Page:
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    Inside the Miami Dolphins’ Mentorship of Patrick Paul

    The Miami Dolphins hope rookie offensive tackle Patrick Paul can contribute in 2024. Here's what it will take to happen.

    Patrick Paul, in just three years at the University of Houston, earned his bachelor’s degree in retailing and consumer science. But the true education for the Miami Dolphins‘ rookie offensive tackle won’t begin until later this month.

    Paul is only three weeks away from his first NFL training camp. Which means he’s only four weeks away from tangling with NFL-caliber defensive players while wearing pads.

    Miami Dolphins’ Patrick Paul Training Camp Primer

    The test will be nothing like what Paul faced in the American or even Big 12 conferences. And how he handles that early challenge will reveal a lot about whether Year 1 as a pro will be a redshirt season for the gifted but raw second-round pick.

    Paul got a small taste of what to expect in a half-dozen or so OTA and minicamp practices this spring, but shorts and helmets cannot replicate the power and precision involved at this level.

    In the course of 31 days beginning July 24, Paul will be on the field for 19 practices (including four joint sessions) and three preseason games. At the end of that month, both Paul and his coaches will have a far better feel for whether the Dolphins can count on him in 2024.

    “I’ve had a short time with Patrick so far. I’ve seen some great things on the field, impressive for sure,” said Dolphins Pro Bowl tackle Terron Armstead, whom the Dolphins drafted Paul to eventually replace.

    “Got a lot to learn, a lot of areas to improve in, but you see it — for sure, you see the potential. You see why he’s here. Smart young man, but any and everything that I can possibly give, show, say, see is going to be offered to him.”

    Terron Armstead’s Dual Roles

    Armstead has two jobs this summer: Prepare for his 12th NFL season. And help Paul prepare for his first.

    Armstead has been a willing mentor to his youngest position-mate, and Paul — a three-time all-conference selection — has been a willing pupil.

    “I’ve watched him throughout his career,” Paul said. “I love watching offensive tackles, and he’s one that I studied in college. It’s surreal being here right now.”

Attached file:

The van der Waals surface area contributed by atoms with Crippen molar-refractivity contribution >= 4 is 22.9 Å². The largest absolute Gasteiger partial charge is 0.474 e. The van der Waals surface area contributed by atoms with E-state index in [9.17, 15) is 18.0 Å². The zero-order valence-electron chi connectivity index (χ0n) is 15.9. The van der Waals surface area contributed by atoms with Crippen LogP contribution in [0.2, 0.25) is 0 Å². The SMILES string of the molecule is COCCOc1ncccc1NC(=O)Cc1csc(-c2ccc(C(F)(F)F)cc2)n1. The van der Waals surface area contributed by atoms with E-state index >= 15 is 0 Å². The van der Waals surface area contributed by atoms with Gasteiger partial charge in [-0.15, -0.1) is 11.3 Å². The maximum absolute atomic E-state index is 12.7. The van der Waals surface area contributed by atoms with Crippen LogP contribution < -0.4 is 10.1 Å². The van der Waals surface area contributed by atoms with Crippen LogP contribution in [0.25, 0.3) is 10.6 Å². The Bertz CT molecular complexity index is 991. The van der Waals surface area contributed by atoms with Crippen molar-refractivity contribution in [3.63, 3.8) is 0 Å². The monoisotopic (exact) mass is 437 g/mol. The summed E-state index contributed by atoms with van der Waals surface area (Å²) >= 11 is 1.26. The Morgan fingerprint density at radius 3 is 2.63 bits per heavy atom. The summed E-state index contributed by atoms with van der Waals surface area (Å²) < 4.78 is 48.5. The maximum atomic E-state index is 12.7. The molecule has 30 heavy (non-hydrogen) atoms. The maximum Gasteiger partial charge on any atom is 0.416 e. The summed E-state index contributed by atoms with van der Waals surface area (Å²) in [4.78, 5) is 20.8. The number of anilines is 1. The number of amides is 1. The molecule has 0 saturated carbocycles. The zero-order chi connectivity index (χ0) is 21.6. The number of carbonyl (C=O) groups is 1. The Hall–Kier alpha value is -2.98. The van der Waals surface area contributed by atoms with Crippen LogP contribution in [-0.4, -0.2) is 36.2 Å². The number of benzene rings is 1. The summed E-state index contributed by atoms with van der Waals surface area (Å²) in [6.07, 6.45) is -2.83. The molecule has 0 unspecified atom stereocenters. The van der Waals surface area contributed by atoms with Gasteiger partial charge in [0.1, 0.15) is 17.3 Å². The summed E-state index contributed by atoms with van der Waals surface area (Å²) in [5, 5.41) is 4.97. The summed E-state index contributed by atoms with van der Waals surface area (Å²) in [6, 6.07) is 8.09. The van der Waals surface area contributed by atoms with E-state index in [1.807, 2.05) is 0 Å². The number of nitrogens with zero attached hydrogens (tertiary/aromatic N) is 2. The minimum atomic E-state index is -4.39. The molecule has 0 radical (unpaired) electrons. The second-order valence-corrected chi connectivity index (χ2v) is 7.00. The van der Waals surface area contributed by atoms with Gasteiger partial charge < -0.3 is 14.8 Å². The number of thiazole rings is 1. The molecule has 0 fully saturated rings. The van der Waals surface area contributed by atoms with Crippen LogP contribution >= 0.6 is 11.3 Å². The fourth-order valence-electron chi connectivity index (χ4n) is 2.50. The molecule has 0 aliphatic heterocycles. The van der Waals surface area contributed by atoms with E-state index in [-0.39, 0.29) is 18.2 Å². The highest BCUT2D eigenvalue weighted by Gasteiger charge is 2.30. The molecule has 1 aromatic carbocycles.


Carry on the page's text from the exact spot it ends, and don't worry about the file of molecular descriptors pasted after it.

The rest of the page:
Armstead said he plans to provide Paul “every tool that exists for him to be successful and successful for a long time is what I’m going to give him and everybody else in that room.”

    It won’t be a one-man job, however. Offensive coordinator Frank Smith and Dolphins O-line coach Butch Barry also will play significant roles in Paul’s development.

    Butch included Paul — who is officially 6’7″, 331 pounds — on a very short list of biggest linemen he’s ever coached. The only one that comes close? Former Buccaneers lineman Demar Dotson, who was 6’9″ and 315.

    “You can see that he’s got great length and great athleticism,” Barry said during Dolphins minicamp. “A guy that wants to learn, a guy that wants to be the best that he can be. I think that we have quality veterans that can really help in that.

    “But he’s got so much upside for us to work with, and we just have to keep honing in.”

    Paul will likely begin camp as the Dolphins’ No. 4 tackle behind Armstead, Austin Jackson, and Kendall Lamm. But he has a real chance to leapfrog Lamm and become the team’s swing tackle in 2024 — which, as 2023 showed, is an important job.

    Lamm last year logged 613 snaps (seventh-most among all Dolphins offensive players) as Armstead and Jackson’s top backup.

    “To the observer, you might see what looks like a good play there or a bad play here,” Smith said. “But inside of it is like, we can see the build of the fundamental things that we think are going to be necessary.

    “And he’s done that through the process where, hey, you learn sometimes as a rookie through negative plays as much as you learn positive plays. So his approach has been awesome so far and really excited to continue this growth now that we’ve seen through spring to when we get back to camp and really build.

    “Especially when you get to get pads on, because that’s really where linemen learn, like you’re hitting a surface that maybe isn’t what reality is going to be when the training camp comes. So it’s like you’re trying to make sure you teach the habits that are necessary when the real surface comes.”

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